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December 11, 2016 / 11 Kislev, 5777

Posts Tagged ‘boycotts’

As US Anthropologists Reject BDS Resolution, Israeli Economy Thriving Despite Boycotts

Tuesday, June 7th, 2016

On Tuesday, the 10,000-member American Anthropological Association announced the results of a vote on its proposed boycott of Israeli academic institutions: the call to boycott failed. After many who are close to the organization had predicted the measure would pass, it lost by 2,423 to 2,384 votes.

The failure of the boycott proposal came as unexpected relief to people like Ted Gup, a professor of journalism at Emerson College, who wrote on the eve of the vote in The Chronicle of Higher Education that it is “misguided, counterproductive, and sure to damage both the association and the Palestinian cause.” He added that “it also puts at risk any network of scholars by inviting similar future reprisals.” Also, he warned that “the boycott will harm the very people it is intended to help and embolden those whose hardline policies the AAA disdains.” But “beyond all this,” Gup, who is Jewish, noted that “the boycott itself is irreparably flawed and discredited by the historical and contemporary context that produced it.”

It also appears that the boycotts have had no influence at all on Israel’s economy, which today is the fastest growing in OEDC, according to a Bloomberg News report citing a steep increase in foreign investments in Israeli assets, which last year hit a record high of $285.12 billion, “a near-tripling from 2005 when the so-called Boycott, Divestment and Sanctions (BDS) movement was started by a group of Palestinians.”

“We don’t have a problem with foreign investment in Israel — on the contrary,” Yoel Naveh, chief economist at Israel’s finance ministry, told Bloomberg.

According to people from the entire spectrum of the market: money managers, economists and government officials, “Israeli assets are an attractive alternative to weak performers elsewhere.” And even though Israel’s economy has slowed down in 2016, it is still growing faster than the economies of the US and Europe and its interest rate is higher.

Interestingly, Bloomberg also reported that the business community rejects the fabricated accusations against Israel perpetrated by the BDS activists, “that investing in Israeli innovation and natural gas violates Palestinian rights, and that Israel’s misdeeds are so exceptional that they justify singling it out for censure.”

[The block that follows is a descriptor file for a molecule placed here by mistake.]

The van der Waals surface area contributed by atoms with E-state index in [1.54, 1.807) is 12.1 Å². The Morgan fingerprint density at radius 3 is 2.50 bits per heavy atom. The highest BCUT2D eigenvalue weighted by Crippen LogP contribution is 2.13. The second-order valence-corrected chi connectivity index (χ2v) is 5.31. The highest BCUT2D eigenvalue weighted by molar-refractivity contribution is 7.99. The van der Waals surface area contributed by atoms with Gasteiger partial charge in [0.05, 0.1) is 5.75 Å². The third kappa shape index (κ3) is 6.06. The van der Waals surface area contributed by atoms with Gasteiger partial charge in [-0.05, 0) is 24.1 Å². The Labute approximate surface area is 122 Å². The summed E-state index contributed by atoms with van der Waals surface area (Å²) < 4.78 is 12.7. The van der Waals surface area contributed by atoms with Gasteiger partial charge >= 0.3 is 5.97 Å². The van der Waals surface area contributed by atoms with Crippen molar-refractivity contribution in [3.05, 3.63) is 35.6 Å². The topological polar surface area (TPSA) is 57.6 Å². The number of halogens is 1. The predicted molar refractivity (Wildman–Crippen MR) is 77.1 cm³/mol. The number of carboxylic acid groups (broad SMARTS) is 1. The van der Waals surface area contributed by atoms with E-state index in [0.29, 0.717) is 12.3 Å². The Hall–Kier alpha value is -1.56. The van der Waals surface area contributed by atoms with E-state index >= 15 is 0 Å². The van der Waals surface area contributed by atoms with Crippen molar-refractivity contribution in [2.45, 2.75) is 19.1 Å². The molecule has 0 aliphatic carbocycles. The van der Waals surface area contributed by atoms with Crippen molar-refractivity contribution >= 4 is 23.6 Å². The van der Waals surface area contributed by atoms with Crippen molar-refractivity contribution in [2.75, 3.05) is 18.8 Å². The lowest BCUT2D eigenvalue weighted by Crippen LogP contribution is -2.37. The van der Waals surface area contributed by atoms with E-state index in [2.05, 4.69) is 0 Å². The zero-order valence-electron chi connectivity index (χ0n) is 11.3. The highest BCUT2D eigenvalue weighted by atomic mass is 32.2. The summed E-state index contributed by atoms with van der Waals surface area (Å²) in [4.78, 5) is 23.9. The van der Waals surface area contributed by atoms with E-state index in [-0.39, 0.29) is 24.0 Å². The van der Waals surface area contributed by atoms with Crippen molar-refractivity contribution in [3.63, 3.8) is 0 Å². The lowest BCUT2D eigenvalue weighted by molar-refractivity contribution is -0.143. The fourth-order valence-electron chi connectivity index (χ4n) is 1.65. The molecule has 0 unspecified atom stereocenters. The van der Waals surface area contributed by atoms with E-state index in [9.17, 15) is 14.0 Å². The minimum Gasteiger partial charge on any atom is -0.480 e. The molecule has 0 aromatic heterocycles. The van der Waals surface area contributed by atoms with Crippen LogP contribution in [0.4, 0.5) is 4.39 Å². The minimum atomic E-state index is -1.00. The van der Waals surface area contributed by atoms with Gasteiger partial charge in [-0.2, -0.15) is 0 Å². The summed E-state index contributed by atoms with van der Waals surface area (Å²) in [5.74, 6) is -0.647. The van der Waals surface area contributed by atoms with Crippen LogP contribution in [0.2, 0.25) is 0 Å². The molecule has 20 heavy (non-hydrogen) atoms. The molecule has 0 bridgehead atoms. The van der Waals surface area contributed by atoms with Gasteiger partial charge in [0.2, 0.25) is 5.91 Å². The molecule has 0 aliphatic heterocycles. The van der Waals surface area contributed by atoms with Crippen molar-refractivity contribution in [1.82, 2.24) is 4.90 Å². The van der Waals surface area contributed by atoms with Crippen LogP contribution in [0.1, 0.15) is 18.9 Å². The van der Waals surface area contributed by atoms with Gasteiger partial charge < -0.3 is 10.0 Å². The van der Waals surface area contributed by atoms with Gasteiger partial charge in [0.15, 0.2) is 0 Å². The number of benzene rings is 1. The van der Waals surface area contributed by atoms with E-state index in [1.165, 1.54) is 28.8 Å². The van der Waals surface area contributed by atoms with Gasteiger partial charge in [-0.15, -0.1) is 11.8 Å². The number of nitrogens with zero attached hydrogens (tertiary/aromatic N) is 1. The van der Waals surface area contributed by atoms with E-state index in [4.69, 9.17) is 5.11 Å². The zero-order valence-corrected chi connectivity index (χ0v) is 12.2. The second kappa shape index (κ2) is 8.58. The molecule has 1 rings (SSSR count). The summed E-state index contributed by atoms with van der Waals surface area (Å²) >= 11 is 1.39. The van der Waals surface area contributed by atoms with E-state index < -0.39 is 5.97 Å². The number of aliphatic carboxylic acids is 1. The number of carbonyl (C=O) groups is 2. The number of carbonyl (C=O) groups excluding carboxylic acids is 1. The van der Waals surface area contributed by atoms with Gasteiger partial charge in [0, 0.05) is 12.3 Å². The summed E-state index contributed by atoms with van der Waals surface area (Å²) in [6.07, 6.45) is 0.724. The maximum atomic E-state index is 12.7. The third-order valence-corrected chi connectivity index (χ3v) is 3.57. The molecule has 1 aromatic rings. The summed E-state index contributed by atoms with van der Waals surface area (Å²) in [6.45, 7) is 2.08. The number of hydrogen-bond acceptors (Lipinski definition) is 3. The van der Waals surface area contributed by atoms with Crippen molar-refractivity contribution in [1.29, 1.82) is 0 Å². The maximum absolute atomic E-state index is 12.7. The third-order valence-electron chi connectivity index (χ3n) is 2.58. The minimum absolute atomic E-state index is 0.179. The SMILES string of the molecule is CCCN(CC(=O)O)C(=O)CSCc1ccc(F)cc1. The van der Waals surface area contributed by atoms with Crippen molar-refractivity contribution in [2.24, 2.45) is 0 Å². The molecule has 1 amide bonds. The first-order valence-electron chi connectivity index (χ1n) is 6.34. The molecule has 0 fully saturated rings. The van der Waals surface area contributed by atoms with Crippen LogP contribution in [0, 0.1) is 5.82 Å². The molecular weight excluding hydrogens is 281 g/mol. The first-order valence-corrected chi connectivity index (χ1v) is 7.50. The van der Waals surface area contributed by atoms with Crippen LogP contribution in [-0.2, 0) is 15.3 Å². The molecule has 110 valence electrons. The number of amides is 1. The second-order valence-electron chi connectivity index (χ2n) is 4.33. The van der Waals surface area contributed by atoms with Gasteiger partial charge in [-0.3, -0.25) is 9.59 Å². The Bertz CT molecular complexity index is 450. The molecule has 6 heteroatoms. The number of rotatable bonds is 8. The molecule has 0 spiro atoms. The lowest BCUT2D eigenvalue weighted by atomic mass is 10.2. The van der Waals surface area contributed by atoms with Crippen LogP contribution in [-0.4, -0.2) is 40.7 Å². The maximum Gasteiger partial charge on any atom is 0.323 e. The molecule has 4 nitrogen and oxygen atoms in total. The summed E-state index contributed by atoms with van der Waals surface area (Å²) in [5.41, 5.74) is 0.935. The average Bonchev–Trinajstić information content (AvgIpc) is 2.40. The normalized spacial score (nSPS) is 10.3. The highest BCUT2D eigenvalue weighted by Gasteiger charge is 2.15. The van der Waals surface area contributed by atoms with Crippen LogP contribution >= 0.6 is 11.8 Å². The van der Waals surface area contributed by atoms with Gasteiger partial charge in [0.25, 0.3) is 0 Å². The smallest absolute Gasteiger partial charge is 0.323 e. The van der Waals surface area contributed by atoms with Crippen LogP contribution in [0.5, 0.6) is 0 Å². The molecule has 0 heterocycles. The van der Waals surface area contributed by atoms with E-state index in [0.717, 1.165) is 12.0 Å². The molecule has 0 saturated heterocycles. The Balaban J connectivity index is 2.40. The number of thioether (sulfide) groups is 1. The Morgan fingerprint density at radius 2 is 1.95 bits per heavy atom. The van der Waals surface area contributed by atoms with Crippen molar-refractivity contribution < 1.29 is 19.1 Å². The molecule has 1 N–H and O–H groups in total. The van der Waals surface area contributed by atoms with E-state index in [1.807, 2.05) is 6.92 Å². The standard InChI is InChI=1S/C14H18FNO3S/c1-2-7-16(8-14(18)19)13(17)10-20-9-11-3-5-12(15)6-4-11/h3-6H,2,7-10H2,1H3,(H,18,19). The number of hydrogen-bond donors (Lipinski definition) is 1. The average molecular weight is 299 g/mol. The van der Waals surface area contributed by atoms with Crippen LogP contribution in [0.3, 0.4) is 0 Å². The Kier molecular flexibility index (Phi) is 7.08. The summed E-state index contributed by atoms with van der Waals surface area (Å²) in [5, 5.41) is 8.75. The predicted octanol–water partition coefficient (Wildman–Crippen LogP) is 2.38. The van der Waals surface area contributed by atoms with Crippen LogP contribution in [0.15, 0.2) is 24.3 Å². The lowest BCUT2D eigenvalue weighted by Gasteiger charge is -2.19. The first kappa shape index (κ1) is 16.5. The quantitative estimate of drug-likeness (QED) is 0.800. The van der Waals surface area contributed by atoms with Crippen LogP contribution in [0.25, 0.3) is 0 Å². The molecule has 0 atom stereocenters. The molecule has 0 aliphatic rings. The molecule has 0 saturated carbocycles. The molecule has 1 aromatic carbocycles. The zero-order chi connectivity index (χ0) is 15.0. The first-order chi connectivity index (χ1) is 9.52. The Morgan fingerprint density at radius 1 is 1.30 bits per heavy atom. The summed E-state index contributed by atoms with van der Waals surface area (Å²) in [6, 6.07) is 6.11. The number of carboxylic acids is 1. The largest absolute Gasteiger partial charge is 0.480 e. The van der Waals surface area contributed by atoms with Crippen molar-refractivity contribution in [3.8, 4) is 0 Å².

Bloomberg quotes data collected by IVC Research Center which suggests that even with an appreciating shekel, Israeli startups have raised $3.76 billion in 2015 from foreign investors, their highest annual figure in ten years. In 2015 Israeli industrial high-tech exports rose 13% from 2014 to $23.7 billion, and in 2016 Israel’s economy is expected to grow 2.8%, compared with the US (1.8%) and the EU (1.8%).

Or, as the Torah put it, back in 1248 BCE: “But the more the Egyptians oppressed them, the more the Israelites multiplied and spread, and the more alarmed the Egyptians became.” (Exodus 1:12)

Back to the failed BDS vote at the AAA, there’s a point Ted Gup was making in his thoughtful article which suggests the more Israel makes itself known to the world, the less would anti-Semitic NGOs be able to feed off its flesh. “In the summer of 2015, with the support of a Fulbright, I taught at the University of Haifa, in Israel’s third-largest city and one of its most secular and progressive urban centers,” Gup related. “The university boasts a student population that is one-third Arab. It is common to see student-soldiers of the Israeli Defense Forces, rifles slung over their shoulders, checking alongside their Arab classmates the same class announcement boards or discussing homework. Nor is it unusual for heated debates about Israeli policy to arise between Jews and Arabs in the classroom — and even more commonly, between Jews and Jews.”